A familiar drum beat rang out in the Federal Court on Monday as Justice Anna Katzmann was played US metal band Twisted Sister's 1984 anthem We're Not Gonna Take It.
In a court fight that has been a long time coming, Universal Music is suing businessman and former politician Clive Palmer for alleged copyright infringement for using a cover version of the hit song in federal election advertisements in 2019 without a licence or paying the associated fee.
Clive Palmer, inset, says he does not need to pay to use a reworked version of the Twisted Sister song in his political advertisements. Dee Snider, right, is expected to give evidence.
The proceedings were filed in February last year and the five-day trial, conducted online, kicked off with that rousing drum beat on Monday.
Sydney barrister Patrick Flynn, SC, appearing for Universal Music – the exclusive licensee of the song, penned by Twisted Sister's frontman Dee Snider – told the Federal Court Mr Snider had given written evidence the hit was generally regarded as the band's "best and most popular song".
It was "not a song that was a flash-in-the-pan and then faded away from consciousness", Mr Flynn said in his opening address, and it "remains part of the rock pantheon".
He suggested Justice Katzmann also listen to the song "in [judges'] chambers on better equipment" after some minor audio glitches.
Mr Flynn alleged an advertising agency had approached Universal in late 2018 on behalf of Mr Palmer, but when the US music giant imposed a number of restrictions on licensing the song, including an advance copy of the full creative proposal, he "took" the song without a licence.
He said Mr Palmer "[ran] the gauntlet … they wouldn't be able to pull him off the air" before the election, and this was perhaps "the worst case one has seen" of a "cynical decision to continue infringement because it suited their purpose".
Mr Palmer's United Australia Party recorded a cover, in which Twisted Sister's famous "Oh, we're not gonna take it" chorus became: "Australia ain't gonna cop it, no Australia's not gonna cop it, Aussies not gonna cop it any more."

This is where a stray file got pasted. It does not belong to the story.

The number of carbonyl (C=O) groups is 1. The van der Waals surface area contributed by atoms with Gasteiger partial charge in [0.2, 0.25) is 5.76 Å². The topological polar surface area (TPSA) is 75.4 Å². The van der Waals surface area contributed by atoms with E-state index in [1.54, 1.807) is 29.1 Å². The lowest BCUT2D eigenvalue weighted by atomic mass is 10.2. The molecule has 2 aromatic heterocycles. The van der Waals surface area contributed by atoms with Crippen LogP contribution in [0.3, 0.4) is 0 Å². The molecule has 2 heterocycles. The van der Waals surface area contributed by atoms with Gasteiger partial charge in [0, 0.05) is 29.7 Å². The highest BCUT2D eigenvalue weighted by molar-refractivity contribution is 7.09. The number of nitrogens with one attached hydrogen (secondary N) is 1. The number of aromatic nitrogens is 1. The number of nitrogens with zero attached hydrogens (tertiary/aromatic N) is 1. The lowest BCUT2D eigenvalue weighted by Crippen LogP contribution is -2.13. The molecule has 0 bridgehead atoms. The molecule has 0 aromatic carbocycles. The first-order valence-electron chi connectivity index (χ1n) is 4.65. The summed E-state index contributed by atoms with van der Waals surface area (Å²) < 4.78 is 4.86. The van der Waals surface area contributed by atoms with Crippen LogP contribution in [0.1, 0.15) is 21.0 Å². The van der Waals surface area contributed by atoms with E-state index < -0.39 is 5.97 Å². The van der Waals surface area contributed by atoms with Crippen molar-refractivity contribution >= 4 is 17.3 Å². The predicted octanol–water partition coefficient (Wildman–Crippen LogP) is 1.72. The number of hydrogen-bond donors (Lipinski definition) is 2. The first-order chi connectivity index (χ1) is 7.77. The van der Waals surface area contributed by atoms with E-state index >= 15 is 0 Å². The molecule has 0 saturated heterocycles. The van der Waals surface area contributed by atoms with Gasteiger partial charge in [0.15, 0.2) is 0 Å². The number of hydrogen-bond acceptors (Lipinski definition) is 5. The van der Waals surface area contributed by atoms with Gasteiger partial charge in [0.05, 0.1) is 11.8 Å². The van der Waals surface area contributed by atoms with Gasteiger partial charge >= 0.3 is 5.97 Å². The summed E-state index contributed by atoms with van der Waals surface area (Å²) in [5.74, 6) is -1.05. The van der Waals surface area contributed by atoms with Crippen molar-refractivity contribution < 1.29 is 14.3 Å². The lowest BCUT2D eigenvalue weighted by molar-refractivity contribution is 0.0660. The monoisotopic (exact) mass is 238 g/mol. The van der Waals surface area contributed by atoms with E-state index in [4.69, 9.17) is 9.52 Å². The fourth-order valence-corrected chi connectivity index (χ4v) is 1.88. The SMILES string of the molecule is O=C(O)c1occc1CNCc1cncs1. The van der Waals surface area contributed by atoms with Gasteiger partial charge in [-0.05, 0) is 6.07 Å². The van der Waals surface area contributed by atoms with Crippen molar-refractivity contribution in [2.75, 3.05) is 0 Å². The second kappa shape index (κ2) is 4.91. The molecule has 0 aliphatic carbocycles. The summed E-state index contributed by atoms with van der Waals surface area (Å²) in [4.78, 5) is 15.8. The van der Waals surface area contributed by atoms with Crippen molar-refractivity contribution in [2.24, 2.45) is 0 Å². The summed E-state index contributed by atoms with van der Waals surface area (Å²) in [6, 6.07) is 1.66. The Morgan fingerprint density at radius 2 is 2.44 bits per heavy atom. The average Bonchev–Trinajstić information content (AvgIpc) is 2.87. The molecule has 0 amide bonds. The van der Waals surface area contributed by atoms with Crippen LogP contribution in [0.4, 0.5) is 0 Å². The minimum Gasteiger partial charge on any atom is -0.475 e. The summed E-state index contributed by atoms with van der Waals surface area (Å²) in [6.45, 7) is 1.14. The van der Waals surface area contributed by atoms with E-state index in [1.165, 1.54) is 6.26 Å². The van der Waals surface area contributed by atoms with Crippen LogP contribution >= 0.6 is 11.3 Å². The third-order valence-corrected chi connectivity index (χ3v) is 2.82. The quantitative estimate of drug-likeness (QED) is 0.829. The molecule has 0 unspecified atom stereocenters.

Mr Flynn said this approach had a number of advantages for Mr Palmer, including that there was no risk of disapproval of the nature of the political advertisements, which "evidence shows many people found grating and annoying".
He said Mr Palmer also did not have to pay a licence fee "but that might have been the least of [the advantages]", in light of $12 million Mr Palmer spent on advertising. He said there was evidence the advertisements were broadcast 18,649 times on free-to-air television and seen 17.5 million times on YouTube.
"It was a bit like an advertising blitzkrieg," Justice Katzmann said.
"Yes, your honour," Mr Flynn replied.
Mr Flynn said the minor lyric changes were "the most transparent of devices" to enable Mr Palmer to claim this was a new or different song.
Despite initially seeking a licence to use the song, Mr Palmer has claimed in his legal defence that the musical work underlying the hit was based on the tune of the18th-century hymn O Come, All Ye Faithful and Universal has no claim to its copyright.
Mr Palmer's barrister, Edmund Robinson, also argued his client's use of the song fell "squarely within" a "fair dealing" defence to copyright infringement, on the basis that the reworked song amounts to "parody". He submitted that if Universal Music succeeded in the case Justice Katzmann could order no more than "nominal damages".
Universal's lawyers say those arguments should be rejected and the claim the hit is based on a hymn is "fanciful".
Asked by Justice Katzmann if he was suggesting the claim about O Come, All Ye Faithful was an "after-the-event rationalisation … for not going through with the licence", Mr Flynn replied: "Yes."
The hearing continues.
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